Saving Orchids and Studying Nests in Ecuador SEARCH NEWS

Curve-billed Tinamou eggs

Nest studies in collaboration with Natural History of Ecuador’s mainland Avifauna project (NHEMA)

Successful collaboration between World Land Trust partners Fundación Jocotoco (FJ) and NHEMA in the past has led to some significant discoveries for bird conservation, and resulted in publications on the first descriptions of nest studies in species such as the Jocotoco Antpitta.

Curve-billed Tinamou eggs

The beautiful pink eggs of the Curve-billed Tinamou – one of the many species being documented by the research on the Jorupe Reserve.

FJ staff member with rescued orchid

A FJ staff member rescues one of the beautiful orchids smashed from the trees.

Nigel Simpson underneath an Inga tree

Nigel Simpson revisiting an Inga tree he planted in 2004.

As a result of the exciting discovery of a new Jocotoco Antpitta nest in February, FJ initiated new nest studies on the Tapichalaca and Jorupe reserves. These observations have indicated good use of the Antpitta nest and the first nest description of the Rufus Wren at Tapichalaca.

At Jorupe, over a 10-day period of research, 128 nests were recorded as being used by more than 30 species. These recordings will be documented in future publications and will provide new data as little is known about these rare and elusive species.

Saving orchids on the ground

It was a race against time when Dr Robert Ridgely, Deputy Director of WLT-US was last year faced with the traumatising task of rescuing orchids directly from land clearing machinery on the boundary of the Tapichalaca Reserve. Whilst on a site visit to the reserve he came up against the clearance for a road widening project.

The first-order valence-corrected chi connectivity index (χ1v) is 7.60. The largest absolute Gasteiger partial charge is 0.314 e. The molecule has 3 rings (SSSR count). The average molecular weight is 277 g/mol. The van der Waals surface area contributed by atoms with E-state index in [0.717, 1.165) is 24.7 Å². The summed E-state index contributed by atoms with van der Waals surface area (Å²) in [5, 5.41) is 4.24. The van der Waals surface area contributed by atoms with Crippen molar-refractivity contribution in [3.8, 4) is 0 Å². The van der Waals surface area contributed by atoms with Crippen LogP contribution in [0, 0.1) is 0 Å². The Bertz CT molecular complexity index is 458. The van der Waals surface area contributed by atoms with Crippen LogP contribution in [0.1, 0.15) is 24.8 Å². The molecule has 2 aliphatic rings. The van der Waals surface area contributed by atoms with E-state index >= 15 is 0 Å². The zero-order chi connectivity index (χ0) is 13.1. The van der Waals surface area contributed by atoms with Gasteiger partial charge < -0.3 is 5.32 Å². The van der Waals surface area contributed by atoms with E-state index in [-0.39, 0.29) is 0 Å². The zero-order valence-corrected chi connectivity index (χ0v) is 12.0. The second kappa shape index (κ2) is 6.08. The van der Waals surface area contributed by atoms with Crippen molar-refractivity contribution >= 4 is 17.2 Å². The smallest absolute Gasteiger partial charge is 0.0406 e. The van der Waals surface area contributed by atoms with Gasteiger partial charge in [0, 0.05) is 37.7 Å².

I was nearly crying“, said Bob, “it was heart breaking and just brings it home to you how fragile these habitats are“. Bob, and staff from Fundación Jocotoco, were in time to rescue and relocate some of the orchids.

Inga Tree planted in Buenaventura Reserve continues spectacular growth

An Inga tree (pictured), which was planted at Buenaventura by Nigel Simpson, co-founder of Fundación Jocotoco in October 2004, grew spectacularly in just a few years, as we reported in 2007. (See the news update Rapid forest regeneration at Buenaventura.)

Nigel recently re-visited the tree which he planted as a seedling six years ago. “It is now 15m high and in fruit – providing important food for wildlife. And just below, by a small stream across the trail, was a pair of Pacific Royal Flycatchers.

On 8th February a pair of Condors was seen circling over the tree planting area on another of FJ’s reserves, at Yanacocha. This demonstrates that restored forest can provide suitable habitat for these large predatory birds.


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